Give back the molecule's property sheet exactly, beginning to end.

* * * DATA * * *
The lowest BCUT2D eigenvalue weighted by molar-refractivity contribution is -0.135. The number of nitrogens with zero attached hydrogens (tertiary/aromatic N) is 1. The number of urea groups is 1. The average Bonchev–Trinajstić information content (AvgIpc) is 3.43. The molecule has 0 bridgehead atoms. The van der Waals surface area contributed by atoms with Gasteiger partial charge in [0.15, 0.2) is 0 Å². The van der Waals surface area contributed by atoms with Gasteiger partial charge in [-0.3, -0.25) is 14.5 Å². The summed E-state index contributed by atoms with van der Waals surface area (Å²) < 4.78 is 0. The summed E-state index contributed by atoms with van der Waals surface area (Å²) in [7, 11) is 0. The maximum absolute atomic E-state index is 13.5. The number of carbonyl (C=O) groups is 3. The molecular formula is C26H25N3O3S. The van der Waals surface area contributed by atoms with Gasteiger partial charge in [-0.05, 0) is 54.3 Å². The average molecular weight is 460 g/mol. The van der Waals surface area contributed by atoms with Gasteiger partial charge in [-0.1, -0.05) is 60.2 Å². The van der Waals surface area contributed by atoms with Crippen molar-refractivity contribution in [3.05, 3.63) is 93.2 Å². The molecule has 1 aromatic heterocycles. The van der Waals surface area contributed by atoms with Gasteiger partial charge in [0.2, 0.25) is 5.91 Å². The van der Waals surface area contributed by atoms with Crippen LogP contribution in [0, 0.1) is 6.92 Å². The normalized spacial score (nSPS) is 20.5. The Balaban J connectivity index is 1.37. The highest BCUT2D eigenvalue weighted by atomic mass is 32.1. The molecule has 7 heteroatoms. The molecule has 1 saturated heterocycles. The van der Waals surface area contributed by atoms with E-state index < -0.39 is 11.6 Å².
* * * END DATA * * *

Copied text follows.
The lowest BCUT2D eigenvalue weighted by molar-refractivity contribution is -0.135. The number of nitrogens with zero attached hydrogens (tertiary/aromatic N) is 1. The number of urea groups is 1. The average Bonchev–Trinajstić information content (AvgIpc) is 3.43. The molecule has 0 bridgehead atoms. The van der Waals surface area contributed by atoms with Gasteiger partial charge in [0.15, 0.2) is 0 Å². The van der Waals surface area contributed by atoms with Gasteiger partial charge in [-0.3, -0.25) is 14.5 Å². The summed E-state index contributed by atoms with van der Waals surface area (Å²) < 4.78 is 0. The summed E-state index contributed by atoms with van der Waals surface area (Å²) in [7, 11) is 0. The maximum absolute atomic E-state index is 13.5. The number of carbonyl (C=O) groups is 3. The molecular formula is C26H25N3O3S. The van der Waals surface area contributed by atoms with Gasteiger partial charge in [-0.05, 0) is 54.3 Å². The average molecular weight is 460 g/mol. The van der Waals surface area contributed by atoms with Gasteiger partial charge in [-0.1, -0.05) is 60.2 Å². The van der Waals surface area contributed by atoms with Crippen molar-refractivity contribution in [3.05, 3.63) is 93.2 Å². The molecule has 1 aromatic heterocycles. The van der Waals surface area contributed by atoms with Gasteiger partial charge in [0.2, 0.25) is 5.91 Å². The van der Waals surface area contributed by atoms with Crippen LogP contribution in [0, 0.1) is 6.92 Å². The normalized spacial score (nSPS) is 20.5. The Balaban J connectivity index is 1.37. The highest BCUT2D eigenvalue weighted by atomic mass is 32.1. The molecule has 7 heteroatoms. The molecule has 1 saturated heterocycles. The van der Waals surface area contributed by atoms with E-state index < -0.39 is 11.6 Å².